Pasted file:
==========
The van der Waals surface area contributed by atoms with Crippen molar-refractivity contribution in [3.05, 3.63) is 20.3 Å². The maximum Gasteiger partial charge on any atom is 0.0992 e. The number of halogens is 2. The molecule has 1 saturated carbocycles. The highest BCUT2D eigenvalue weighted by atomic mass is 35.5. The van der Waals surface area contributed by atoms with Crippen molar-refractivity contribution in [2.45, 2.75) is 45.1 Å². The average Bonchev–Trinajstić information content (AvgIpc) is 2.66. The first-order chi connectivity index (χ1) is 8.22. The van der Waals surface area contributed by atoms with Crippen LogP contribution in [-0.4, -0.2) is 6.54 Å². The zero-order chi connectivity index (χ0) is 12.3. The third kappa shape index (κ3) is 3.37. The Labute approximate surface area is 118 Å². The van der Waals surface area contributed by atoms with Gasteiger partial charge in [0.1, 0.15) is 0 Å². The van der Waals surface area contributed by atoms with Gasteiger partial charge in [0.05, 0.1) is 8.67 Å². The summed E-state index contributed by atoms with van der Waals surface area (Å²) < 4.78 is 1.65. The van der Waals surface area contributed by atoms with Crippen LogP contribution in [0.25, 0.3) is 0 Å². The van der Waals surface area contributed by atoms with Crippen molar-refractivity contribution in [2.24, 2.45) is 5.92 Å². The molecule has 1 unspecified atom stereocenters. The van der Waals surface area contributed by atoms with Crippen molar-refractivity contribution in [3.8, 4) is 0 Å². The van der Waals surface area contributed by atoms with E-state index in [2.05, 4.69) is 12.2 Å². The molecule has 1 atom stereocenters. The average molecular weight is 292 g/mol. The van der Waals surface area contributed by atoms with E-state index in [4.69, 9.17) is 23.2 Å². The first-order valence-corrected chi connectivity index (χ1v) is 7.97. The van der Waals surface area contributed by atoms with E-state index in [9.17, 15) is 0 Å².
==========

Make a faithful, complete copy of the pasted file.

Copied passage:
The van der Waals surface area contributed by atoms with Crippen molar-refractivity contribution in [3.05, 3.63) is 20.3 Å². The maximum Gasteiger partial charge on any atom is 0.0992 e. The number of halogens is 2. The molecule has 1 saturated carbocycles. The highest BCUT2D eigenvalue weighted by atomic mass is 35.5. The van der Waals surface area contributed by atoms with Crippen molar-refractivity contribution in [2.45, 2.75) is 45.1 Å². The average Bonchev–Trinajstić information content (AvgIpc) is 2.66. The first-order chi connectivity index (χ1) is 8.22. The van der Waals surface area contributed by atoms with Crippen LogP contribution in [-0.4, -0.2) is 6.54 Å². The zero-order chi connectivity index (χ0) is 12.3. The third kappa shape index (κ3) is 3.37. The Labute approximate surface area is 118 Å². The van der Waals surface area contributed by atoms with Gasteiger partial charge in [0.1, 0.15) is 0 Å². The van der Waals surface area contributed by atoms with Gasteiger partial charge in [0.05, 0.1) is 8.67 Å². The summed E-state index contributed by atoms with van der Waals surface area (Å²) < 4.78 is 1.65. The van der Waals surface area contributed by atoms with Crippen LogP contribution in [0.25, 0.3) is 0 Å². The van der Waals surface area contributed by atoms with Crippen molar-refractivity contribution in [2.24, 2.45) is 5.92 Å². The molecule has 1 unspecified atom stereocenters. The van der Waals surface area contributed by atoms with Crippen molar-refractivity contribution in [3.8, 4) is 0 Å². The van der Waals surface area contributed by atoms with E-state index in [2.05, 4.69) is 12.2 Å². The molecule has 1 atom stereocenters. The average molecular weight is 292 g/mol. The van der Waals surface area contributed by atoms with E-state index in [4.69, 9.17) is 23.2 Å². The first-order valence-corrected chi connectivity index (χ1v) is 7.97. The van der Waals surface area contributed by atoms with E-state index in [9.17, 15) is 0 Å².